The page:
Okay, that’s enough procrastinating – you say.
It’s time to rip off the band-aid and start taking my health & fitness more seriously.
I too have been there.
Except when I first wanted to start seriously thinking about joining a local gym, I felt like I had far more questions than answers.
Perhaps you’re facing the same dilemma.
You have no idea what’s important to know or consider before joining the gym in order to make the ‘right choice’.
Before you join a gym, you should consider:
- That the gym doesn’t solve your problems, only you do
- Whether the gym will help you achieve your goals
- What type of gym environment will suit you
- Whether the gym rates & sign-up fees are in your budget
- How close the gym is to you & any time constraints you have
You should also know about:
- Medical Certificates / Doctors Clearance
- The signup process & membership consultants
- What you need to bring & remember
- What to expect on your first visit
Taking some time to think about all of these factors will help you know whether the gym is the right choice for you and if so, which gym will suit your needs best.
Let’s dive a little deeper.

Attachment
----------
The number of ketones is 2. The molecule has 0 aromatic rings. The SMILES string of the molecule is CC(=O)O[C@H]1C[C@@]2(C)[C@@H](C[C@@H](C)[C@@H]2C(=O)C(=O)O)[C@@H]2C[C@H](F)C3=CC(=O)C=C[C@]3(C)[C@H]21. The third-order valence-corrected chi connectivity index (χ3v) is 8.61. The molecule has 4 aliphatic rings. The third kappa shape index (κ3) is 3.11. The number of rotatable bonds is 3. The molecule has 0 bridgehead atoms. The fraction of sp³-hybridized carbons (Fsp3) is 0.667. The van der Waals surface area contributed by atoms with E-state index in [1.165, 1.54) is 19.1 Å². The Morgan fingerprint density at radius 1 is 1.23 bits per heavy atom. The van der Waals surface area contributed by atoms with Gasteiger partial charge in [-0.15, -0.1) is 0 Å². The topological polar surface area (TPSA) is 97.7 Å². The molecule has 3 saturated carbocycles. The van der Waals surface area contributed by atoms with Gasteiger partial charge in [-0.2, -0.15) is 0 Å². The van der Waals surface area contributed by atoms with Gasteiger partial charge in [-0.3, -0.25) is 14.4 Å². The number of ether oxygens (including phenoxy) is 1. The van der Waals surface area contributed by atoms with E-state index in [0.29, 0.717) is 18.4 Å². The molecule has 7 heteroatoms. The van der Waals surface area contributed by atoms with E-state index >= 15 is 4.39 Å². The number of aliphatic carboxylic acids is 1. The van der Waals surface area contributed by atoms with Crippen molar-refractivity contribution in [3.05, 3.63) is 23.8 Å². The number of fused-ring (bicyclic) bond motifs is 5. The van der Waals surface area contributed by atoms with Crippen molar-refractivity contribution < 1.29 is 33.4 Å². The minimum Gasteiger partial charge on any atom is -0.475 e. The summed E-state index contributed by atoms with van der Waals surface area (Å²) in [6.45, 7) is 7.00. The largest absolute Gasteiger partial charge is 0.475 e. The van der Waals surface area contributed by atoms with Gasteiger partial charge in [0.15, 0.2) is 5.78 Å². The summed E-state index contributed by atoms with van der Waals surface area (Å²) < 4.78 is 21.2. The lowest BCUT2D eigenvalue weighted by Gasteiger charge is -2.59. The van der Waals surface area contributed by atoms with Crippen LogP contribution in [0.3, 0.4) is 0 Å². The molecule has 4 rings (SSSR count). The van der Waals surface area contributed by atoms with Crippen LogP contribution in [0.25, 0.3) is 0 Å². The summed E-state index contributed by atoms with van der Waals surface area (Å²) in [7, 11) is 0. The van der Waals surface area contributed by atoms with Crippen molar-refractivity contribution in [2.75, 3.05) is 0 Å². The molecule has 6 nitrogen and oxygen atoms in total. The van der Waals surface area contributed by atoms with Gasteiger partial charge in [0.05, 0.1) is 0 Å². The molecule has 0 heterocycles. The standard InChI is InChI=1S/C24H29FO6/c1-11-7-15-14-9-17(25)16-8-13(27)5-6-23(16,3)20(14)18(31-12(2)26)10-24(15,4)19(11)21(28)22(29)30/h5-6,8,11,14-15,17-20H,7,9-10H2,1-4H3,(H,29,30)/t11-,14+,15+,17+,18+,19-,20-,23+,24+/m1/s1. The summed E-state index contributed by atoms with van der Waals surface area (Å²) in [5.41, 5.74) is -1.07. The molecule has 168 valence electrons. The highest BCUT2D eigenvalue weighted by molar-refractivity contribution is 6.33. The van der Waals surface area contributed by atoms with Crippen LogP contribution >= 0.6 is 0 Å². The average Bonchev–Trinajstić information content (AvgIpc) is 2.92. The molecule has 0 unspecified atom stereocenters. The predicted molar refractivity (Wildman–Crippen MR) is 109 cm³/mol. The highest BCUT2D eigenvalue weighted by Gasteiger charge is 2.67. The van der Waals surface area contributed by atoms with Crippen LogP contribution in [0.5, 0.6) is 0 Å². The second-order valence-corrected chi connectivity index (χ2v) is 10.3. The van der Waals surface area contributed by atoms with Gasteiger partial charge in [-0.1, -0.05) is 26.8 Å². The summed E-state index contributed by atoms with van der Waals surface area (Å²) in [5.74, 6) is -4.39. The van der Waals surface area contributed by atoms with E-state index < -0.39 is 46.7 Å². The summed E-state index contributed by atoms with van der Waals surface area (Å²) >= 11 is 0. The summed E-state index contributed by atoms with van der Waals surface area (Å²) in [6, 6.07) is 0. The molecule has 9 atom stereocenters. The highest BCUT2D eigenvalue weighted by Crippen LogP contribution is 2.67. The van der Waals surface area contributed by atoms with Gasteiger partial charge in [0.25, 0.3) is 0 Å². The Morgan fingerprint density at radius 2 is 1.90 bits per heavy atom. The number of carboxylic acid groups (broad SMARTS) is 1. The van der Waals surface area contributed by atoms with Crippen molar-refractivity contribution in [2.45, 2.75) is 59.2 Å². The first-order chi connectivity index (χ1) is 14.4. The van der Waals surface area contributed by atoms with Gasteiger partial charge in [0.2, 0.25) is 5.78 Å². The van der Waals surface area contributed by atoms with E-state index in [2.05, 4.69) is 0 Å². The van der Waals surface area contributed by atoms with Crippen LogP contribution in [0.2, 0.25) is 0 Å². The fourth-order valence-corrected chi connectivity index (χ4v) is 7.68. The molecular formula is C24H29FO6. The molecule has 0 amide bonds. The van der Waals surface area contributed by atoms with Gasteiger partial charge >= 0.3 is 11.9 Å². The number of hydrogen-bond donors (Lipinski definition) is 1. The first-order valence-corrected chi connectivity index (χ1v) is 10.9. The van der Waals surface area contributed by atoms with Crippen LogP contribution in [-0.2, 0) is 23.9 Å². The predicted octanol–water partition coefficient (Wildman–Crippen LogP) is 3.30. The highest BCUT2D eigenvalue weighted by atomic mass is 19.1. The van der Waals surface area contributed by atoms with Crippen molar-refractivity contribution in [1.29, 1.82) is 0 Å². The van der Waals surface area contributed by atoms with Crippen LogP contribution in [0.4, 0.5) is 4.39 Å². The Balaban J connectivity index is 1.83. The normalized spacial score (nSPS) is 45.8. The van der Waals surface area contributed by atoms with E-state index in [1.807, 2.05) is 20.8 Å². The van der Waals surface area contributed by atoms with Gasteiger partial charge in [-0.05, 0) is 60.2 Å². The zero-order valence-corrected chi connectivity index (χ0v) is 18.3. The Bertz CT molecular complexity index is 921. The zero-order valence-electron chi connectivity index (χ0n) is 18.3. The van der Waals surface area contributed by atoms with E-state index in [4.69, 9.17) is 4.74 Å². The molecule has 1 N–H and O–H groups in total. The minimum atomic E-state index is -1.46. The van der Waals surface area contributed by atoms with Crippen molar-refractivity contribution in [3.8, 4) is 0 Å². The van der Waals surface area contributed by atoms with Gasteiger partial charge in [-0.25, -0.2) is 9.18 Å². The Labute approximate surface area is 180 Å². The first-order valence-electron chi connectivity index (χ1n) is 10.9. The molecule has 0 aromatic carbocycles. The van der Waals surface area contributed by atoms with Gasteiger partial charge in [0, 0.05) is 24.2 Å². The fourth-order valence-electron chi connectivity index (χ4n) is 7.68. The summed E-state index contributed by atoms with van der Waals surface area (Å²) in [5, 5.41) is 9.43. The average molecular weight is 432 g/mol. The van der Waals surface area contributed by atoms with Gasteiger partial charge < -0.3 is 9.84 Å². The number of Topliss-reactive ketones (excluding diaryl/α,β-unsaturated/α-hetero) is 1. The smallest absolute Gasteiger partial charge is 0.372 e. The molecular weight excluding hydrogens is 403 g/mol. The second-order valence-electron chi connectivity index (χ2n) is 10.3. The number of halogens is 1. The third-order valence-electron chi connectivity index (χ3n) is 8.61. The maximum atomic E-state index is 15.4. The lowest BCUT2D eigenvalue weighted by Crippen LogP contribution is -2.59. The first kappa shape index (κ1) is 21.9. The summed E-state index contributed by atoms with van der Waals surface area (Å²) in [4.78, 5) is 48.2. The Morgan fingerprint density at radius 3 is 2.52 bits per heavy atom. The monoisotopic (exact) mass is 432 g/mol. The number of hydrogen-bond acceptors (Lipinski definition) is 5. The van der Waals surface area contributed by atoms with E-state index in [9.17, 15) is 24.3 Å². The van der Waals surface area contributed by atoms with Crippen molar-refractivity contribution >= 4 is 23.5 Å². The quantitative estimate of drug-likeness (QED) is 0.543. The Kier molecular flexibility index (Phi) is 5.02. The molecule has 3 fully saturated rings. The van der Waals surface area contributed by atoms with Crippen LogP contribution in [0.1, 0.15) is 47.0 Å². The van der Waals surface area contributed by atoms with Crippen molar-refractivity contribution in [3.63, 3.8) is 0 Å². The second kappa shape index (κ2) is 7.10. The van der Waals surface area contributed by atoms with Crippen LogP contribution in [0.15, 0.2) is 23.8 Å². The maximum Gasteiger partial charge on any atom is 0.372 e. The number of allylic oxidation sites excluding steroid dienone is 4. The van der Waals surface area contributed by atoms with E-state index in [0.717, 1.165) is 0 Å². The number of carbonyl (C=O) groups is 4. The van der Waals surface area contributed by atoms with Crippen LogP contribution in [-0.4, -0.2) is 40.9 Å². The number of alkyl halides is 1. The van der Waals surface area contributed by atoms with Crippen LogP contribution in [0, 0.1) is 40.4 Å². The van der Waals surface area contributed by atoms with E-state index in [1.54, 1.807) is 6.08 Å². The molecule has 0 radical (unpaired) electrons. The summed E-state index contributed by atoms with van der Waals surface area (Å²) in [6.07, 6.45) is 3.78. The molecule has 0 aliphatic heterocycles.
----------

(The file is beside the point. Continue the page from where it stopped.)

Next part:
What to Consider Before Joining the Gym
The Gym Doesn’t Solve your Problems, Only You Do!
It’s important to remember that the gym doesn’t solve your problems – only you do.
Many people think that once they join the gym, they’ll easily transform into the ripped or toned specimen they’ve been dreaming about.
The pretty pictures and videos on the website sometimes make the gym out to be a place full of beautiful people, happy smiles, and easily-acquired transformations.
The reality is that the gym is hard work and requires consistent effort and sometimes it doesn’t look or feel pretty.
Here’s the bottom line – if you’re joining the gym hoping that the gym alone will get you the results you want, you might be dissapointed.
A gym is merely a tool that can help you get to where you want to go, it’s not the be-all and end-all.
This is very important to think about before joining the gym.
Are you willing to make some sacrifices? Are you willing to put in the work and keep showing up?